CORPUS CHRISTI, Texas — Corpus Christi gas prices have fallen 1.1 cents per gallon in the past week, averaging $1.89 per gallon today, according to GasBuddy's daily survey of 295 stations.
Gas prices in Corpus Christi are 21.0 cents per gallon higher than a month ago, but still are 33.7 cents per gallon lower than a year ago.
According to GasBuddy price reports, the cheapest station in Corpus Christi is priced at $1.71 per gallon today while the most expensive is $2.19 per gallon. That's a difference of 48.0 cents per gallon. The lowest price in the state today is $1.59 per gallon while the highest is $2.63 per gallon, a difference of $1.04.
The local trend bucks that national average, as the national average price of gasoline has risen 0.7 cents per gallon in the last week, averaging $2.25 per gallon today. he national average is up 13.8 cents per gallon from a month ago and stands 32.6 cents per gallon lower than a year ago.
Here is the historical gasoline prices in Corpus Christi and the national average going back for 10 years:
December 28, 2019: $2.23/g (U.S. Average: $2.57/g)
December 28, 2018: $1.90/g (U.S. Average: $2.27/g)
December 28, 2017: $2.23/g (U.S. Average: $2.48/g)
December 28, 2016: $2.10/g (U.S. Average: $2.30/g)
December 28, 2015: $1.68/g (U.S. Average: $2.00/g)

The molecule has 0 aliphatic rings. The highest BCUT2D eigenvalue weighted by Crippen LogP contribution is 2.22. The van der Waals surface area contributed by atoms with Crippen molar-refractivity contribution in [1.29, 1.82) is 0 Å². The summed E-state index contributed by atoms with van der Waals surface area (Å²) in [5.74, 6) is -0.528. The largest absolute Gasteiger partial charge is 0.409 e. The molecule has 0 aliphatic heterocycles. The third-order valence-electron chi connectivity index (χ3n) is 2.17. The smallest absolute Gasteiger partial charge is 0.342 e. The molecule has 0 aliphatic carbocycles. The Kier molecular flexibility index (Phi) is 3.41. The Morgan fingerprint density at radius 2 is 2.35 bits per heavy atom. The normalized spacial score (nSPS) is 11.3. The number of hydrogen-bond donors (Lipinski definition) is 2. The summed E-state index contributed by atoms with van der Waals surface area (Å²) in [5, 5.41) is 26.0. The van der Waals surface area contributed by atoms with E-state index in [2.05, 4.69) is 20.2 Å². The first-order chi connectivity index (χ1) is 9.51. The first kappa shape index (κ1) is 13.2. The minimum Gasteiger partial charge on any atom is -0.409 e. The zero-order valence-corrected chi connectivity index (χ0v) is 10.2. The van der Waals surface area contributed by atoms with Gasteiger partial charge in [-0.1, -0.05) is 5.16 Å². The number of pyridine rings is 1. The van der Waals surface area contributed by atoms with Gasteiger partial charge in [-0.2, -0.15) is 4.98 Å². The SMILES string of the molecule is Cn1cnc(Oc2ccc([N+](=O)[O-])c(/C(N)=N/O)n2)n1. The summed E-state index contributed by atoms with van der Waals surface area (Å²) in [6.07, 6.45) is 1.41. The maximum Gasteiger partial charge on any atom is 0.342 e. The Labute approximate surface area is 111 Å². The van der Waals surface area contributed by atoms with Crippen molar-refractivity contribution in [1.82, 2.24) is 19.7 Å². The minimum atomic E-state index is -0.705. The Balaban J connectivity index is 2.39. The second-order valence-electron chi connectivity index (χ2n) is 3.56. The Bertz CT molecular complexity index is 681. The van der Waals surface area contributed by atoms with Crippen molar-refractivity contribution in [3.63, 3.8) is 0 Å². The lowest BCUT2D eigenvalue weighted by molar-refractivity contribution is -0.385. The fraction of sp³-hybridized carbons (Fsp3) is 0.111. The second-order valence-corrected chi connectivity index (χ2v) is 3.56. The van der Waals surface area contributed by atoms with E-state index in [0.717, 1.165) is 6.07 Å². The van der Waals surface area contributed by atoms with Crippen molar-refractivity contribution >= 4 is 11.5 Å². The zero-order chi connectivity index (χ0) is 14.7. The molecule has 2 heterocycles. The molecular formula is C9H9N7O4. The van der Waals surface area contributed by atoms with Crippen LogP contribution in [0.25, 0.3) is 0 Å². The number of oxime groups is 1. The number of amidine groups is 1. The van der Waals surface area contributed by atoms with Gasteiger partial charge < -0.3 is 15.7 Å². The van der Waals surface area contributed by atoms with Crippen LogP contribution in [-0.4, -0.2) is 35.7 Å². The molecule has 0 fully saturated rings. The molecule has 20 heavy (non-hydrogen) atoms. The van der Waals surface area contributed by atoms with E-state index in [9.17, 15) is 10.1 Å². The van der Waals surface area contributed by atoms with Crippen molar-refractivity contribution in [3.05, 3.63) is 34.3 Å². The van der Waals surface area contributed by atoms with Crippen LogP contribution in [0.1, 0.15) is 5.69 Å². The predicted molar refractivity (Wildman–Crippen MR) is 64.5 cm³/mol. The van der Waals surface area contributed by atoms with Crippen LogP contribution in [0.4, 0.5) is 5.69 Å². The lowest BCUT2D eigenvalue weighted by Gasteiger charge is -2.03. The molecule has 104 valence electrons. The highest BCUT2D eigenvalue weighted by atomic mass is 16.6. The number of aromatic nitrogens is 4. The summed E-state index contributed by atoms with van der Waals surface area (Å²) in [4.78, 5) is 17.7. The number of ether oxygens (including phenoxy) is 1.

December 28, 2014: $2.19/g (U.S. Average: $2.28/g)
December 28, 2013: $3.03/g (U.S. Average: $3.30/g)
December 28, 2012: $3.03/g (U.S. Average: $3.28/g)
December 28, 2011: $3.00/g (U.S. Average: $3.24/g)
December 28, 2010: $2.84/g (U.S. Average: $3.04/g)
Here are neighboring South Texas areas and their current gas prices:
Laredo - $1.90/g, down 4.0 cents per gallon from last week's $1.94/g.
San Antonio - $1.83/g, down 3.9 cents per gallon from last week's $1.87/g.
Rio Grande Valley - $1.88/g, down 3.8 cents per gallon from last week's $1.92/g.
"Average gasoline prices continue to move higher in most areas as retail gas prices continue to follow the rising price of crude oil which remains near the highest level since COVID-19 began in March," said Patrick De Haan, head of petroleum analysis for GasBuddy. "Seasonal factors have sat in the backseat compared to a modest recovery in demand and a healthy dose of optimism that a COVID-19 vaccine will bring normal demand levels in the coming year.
"For now, it's not the best news for motorists as I expect gas prices may continue their ascent, but while it won't last forever, its likely a sign of what's to come in 2021- higher prices. The year ahead will be likely marked by recovery in the pandemic and rising demand."